Installing Lindor at shortstop for a year also solves the third base question, assuming Shaw is non-tendered — Bo Bichette would be moved off shortstop to play either third or second base, with Cavan Biggio handling the other position. Acquiring a position player on a shorter-term deal might be the optimal move for a Jays team that has Austin Martin and Jordan Groshans in the prospect pipeline, and seems mostly set around the diamond in the present. The core of Gurriel, Grichuk, and Teoscar Hernandez in the outfield, Danny Jansen behind the plate, Vladimir Guerrero Jr. and Rowdy Tellez as the first base/DH duo, Bichette at shortstop and Biggio at second base (or multiple positions) is solid from an offensive standpoint, but the Jays were one of the league’s weaker defensive teams.
Inserting a premium defender like Andrelton Simmons or Kolten Wong into the one open infield spot would certainly help in this regard, though if the Blue Jays wanted to go bigger, they could explore trading Grichuk or Tellez. Such moves would allow for the acquisition of a more traditional center fielder to patrol the outfield, or free up the DH spot so the Jays could keep some of their lesser defenders in the lineup.
As they did last offseason, it seems likely that the Jays will continue to target multi-position players, in order to upgrade a bench that didn’t provide much help when injuries arose during the season. Biggio is developing nicely as a super-utilityman, but getting another reliable player who can play several positions could be another path towards helping the defense, at least in a late-game capacity.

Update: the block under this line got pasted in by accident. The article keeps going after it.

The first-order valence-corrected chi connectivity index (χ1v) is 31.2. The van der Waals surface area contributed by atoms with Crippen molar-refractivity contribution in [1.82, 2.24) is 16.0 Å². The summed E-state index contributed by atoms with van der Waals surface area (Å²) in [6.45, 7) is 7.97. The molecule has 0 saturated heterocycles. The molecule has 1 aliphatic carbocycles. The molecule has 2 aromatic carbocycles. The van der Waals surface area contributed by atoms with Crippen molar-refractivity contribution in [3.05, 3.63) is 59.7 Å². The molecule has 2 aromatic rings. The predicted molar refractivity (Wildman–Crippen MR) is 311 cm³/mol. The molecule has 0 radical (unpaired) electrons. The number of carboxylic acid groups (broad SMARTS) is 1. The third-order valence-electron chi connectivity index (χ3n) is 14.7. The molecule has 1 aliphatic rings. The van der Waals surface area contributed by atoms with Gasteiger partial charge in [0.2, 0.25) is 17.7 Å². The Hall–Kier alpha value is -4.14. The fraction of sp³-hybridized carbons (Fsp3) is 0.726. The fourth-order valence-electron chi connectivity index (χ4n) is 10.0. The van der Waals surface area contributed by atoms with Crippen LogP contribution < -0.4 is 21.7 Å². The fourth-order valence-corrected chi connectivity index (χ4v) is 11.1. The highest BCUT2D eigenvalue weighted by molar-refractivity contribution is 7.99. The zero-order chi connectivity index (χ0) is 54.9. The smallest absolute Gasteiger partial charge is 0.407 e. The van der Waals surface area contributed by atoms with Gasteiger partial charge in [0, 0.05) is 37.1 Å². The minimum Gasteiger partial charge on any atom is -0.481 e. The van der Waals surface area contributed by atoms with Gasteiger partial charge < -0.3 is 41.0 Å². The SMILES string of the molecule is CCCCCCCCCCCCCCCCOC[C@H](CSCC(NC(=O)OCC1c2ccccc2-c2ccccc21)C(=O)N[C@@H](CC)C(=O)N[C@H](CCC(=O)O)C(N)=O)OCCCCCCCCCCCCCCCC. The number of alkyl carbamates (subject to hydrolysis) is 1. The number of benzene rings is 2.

The Jays haven’t traditionally spent much on relief pitching under Atkins, and that strategy might continue this winter even though the bullpen didn’t post good numbers in 2020. Toronto relievers were asked to throw a lot of innings in support of the shaky rotation, so things could stabilize simply with a more normal workload, plus several good young arms (i.e. Jordan Romano, Thomas Hatch, Julian Merryweather) delivered strong results.
It’s possible the Jays don’t have a traditional closer at all next season, or if they do, Romano or Rafael Dolis could get more consideration than an external pitcher. But since the Jays will presumably look to add at least one veteran reliever, they could check into pitchers with past closing experience. As the Indians’ decision to decline Hand’s option might indicate, this could be a particularly volatile market for relief pitching, leaving the Blue Jays with many opportunities to acquire a significant bullpen piece at perhaps something of a bargain price.
There is no shortage of possibilities open to the Blue Jays this winter, making a team to watch both this winter and in 2021, when the young cornerstones and (presumably) some new additions could gather to again make the Jays postseason factors.